Everything Hellions has been building to since its debut begins to collide in a highly emotional and engaging way that never strays from the book’s winning character-focused format. Change is coming for Krakoa and this series is clearly one of the stepping stones to what will be coming next for the future of the mutant society.
The best-laid plans of mice and men, or in this case the best-laid plans of one Mister Sinister, often go awry. All the scheming and backstabbing employed by Sinister as he used the broken mutants relegated to the Hellions across the previous fifteen issues has quite literally blown up in his face.
One of the greatest things that has been done through this series is how Zeb Wells has made sure that these characters, many of who were underdeveloped to various degrees, not only were fleshed out with their histories and issues but made the audience care about these characters. They are flawed and broken and have committed any number of sins, but they had their charms. This was a book full of a found family of differing personalities, which is an aspect that just screams X-Men to its very core.
All the cracks we’ve seen growing over the months finally shatter the team as their battle with Tarn the Uncaring revealed everything not only amongst them but to others on Krakoa. While the events of The Trial of Magneto, Inferno, and this series (among others) are seemingly playing out at different points it’s very clear that a seismic shift is coming to Krakoa and the power structure as we know it. Emma Frost is showing her hand both in this book and somewhat in Inferno and seems to have the best interest of things at heart even if her methods leave something to be desired since they ripped any hope of these characters being able to heal or be better right away.
When even ‘commits war crimes and genocides like they are hobbies’ Beast calls out your actions and says it took his hope away, that says some things.
I have to say, despite her being one of the breakout characters of this series, I was not actually expecting to get some backstory on Nanny (or should I say Eleanor) and somewhat of an explanation for why she’s been in this egg-shaped armor all these years. How it tied back to her past with The Right group and the recent arc (as well as the side plot of The Rights’ soldiers and leader gunning for the team) is exactly the great move to respect the character’s pasts while expanding it that Wells has mastered over the years.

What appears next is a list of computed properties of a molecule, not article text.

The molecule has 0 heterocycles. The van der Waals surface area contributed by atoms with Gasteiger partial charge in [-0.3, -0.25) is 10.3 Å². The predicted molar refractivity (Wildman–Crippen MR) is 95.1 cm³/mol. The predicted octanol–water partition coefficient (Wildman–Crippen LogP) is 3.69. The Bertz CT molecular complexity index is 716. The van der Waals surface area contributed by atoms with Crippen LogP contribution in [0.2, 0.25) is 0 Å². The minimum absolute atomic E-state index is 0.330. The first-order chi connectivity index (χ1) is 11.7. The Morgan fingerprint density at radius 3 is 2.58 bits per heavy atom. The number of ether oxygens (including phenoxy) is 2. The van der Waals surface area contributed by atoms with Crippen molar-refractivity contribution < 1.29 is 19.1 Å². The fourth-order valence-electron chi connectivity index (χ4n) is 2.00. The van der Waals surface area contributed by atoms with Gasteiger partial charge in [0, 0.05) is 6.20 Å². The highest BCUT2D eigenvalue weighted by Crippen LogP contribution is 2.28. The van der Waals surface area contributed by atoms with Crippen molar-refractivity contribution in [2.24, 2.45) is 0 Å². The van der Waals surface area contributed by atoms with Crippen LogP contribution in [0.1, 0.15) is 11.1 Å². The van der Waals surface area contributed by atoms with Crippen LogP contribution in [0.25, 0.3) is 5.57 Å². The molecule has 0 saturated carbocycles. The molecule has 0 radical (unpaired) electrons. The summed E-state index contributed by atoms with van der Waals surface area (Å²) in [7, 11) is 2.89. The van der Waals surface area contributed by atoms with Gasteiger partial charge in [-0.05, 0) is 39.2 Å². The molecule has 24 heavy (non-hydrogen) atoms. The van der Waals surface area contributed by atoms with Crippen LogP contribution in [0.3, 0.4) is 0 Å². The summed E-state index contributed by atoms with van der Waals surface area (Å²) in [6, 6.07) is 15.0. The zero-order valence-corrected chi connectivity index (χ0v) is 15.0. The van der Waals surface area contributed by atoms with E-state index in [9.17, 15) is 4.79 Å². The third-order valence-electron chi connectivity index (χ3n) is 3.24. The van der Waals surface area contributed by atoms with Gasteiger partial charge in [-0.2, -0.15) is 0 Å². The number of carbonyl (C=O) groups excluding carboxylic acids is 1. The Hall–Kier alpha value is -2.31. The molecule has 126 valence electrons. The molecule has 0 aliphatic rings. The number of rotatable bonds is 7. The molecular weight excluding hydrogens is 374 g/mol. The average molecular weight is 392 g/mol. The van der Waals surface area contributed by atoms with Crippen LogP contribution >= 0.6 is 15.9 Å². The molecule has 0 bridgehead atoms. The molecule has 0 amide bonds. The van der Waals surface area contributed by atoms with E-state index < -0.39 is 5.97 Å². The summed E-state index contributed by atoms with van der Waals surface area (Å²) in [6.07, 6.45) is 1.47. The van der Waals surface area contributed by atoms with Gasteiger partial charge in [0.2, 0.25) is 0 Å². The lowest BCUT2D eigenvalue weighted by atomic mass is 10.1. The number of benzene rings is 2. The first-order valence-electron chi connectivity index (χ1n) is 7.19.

It’s fitting that Stephen Segovia returns for this issue, as his style really works with the raw emotional energy of this issue, alongside the coloring of Rain Beredo. All the grief, anger, terror, and more is plain upon the faces of these characters as the book is just full of so many wonderful close-up panels that do not shy away from the brutal aftermath of what went down the last issue. The shifts in the paneling, from rectangles to small closeups on top of full pages and all the well-used white space, allow us to get deeper into these characters and events.
Words are important and tell us a great many things, but there is a reason that the phrase emerged about pictures and a thousand words. This team knows exactly how to make sure that panels and even whole pages can speak for themselves even without a lick of dialogue or captions. While the character is awful on many levels, there is a multi-panel sequence that actually brings some feeling about Empath, the despair so clear in a close-up of his eyes.
There is a truly gorgeous shot among the destruction of the new X-Men team arriving to ‘help,’ and their detailed and dramatic posing with Bredo’s coloring going up a colorful notch, setting their bright heroic personas off from the darker hued shadowy nature of the Hellions. It’s a nice move to remind us of how despite coming from the same place, the mutant nation/Krakoa, these groups are on totally different planes of existence.
Ariana Maher always deserves all the praise that can be given when it comes to what she does with lettering in a book. From the perfect placement and care put into where dialogue bubbles and SFX go, to the way that they are made to be different with their own styles even in the same panels. Conversations look like conversations (using the sentence casing) while yelling and whispering are clearly that based upon the increasing or shrinking of the bubble or font sizes and the way the emphasis changes. It brings that final piece that completes the emotional package that these issues are hoping to deliver once they are opened by excited readers.
There are only a couple of issues left in this run, the X-Line clearly gearing up for a soft line relaunch and reshuffle in 2022, and hopefully, we get a lot more stuff from this creative team. Preferably together as they work so wonderfully, but keeping them all in the X-Line in some form would be fantastic.
Hellions #16 is now on sale in print and digitally from Marvel Comics.